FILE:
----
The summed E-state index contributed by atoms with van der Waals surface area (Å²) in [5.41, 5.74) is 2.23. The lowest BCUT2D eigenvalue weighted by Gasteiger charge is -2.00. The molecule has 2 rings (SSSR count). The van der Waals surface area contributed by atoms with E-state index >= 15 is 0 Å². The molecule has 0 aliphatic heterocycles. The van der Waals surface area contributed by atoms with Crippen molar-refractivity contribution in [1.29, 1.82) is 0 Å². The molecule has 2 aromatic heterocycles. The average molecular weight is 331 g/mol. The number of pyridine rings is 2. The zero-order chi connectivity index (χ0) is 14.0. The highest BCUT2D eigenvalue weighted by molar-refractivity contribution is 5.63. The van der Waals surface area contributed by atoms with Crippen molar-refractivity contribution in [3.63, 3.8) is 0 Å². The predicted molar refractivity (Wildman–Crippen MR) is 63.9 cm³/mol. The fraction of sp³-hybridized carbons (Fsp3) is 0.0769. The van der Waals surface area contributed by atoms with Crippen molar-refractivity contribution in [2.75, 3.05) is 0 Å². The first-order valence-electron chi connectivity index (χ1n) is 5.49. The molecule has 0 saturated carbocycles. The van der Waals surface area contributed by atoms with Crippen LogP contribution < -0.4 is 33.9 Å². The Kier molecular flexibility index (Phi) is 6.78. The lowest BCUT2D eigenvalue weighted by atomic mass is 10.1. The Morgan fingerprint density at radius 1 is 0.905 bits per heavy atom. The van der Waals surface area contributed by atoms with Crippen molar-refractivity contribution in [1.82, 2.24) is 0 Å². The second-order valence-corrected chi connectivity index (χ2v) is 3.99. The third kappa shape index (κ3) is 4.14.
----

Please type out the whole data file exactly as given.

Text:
The summed E-state index contributed by atoms with van der Waals surface area (Å²) in [5.41, 5.74) is 2.23. The lowest BCUT2D eigenvalue weighted by Gasteiger charge is -2.00. The molecule has 2 rings (SSSR count). The van der Waals surface area contributed by atoms with E-state index >= 15 is 0 Å². The molecule has 0 aliphatic heterocycles. The van der Waals surface area contributed by atoms with Crippen molar-refractivity contribution in [1.29, 1.82) is 0 Å². The molecule has 2 aromatic heterocycles. The average molecular weight is 331 g/mol. The number of pyridine rings is 2. The zero-order chi connectivity index (χ0) is 14.0. The highest BCUT2D eigenvalue weighted by molar-refractivity contribution is 5.63. The van der Waals surface area contributed by atoms with Crippen molar-refractivity contribution in [3.63, 3.8) is 0 Å². The predicted molar refractivity (Wildman–Crippen MR) is 63.9 cm³/mol. The fraction of sp³-hybridized carbons (Fsp3) is 0.0769. The van der Waals surface area contributed by atoms with Crippen molar-refractivity contribution in [2.75, 3.05) is 0 Å². The first-order valence-electron chi connectivity index (χ1n) is 5.49. The molecule has 0 saturated carbocycles. The van der Waals surface area contributed by atoms with Crippen LogP contribution < -0.4 is 33.9 Å². The Kier molecular flexibility index (Phi) is 6.78. The lowest BCUT2D eigenvalue weighted by atomic mass is 10.1. The Morgan fingerprint density at radius 1 is 0.905 bits per heavy atom. The van der Waals surface area contributed by atoms with Crippen molar-refractivity contribution in [1.82, 2.24) is 0 Å². The second-order valence-corrected chi connectivity index (χ2v) is 3.99. The third kappa shape index (κ3) is 4.14.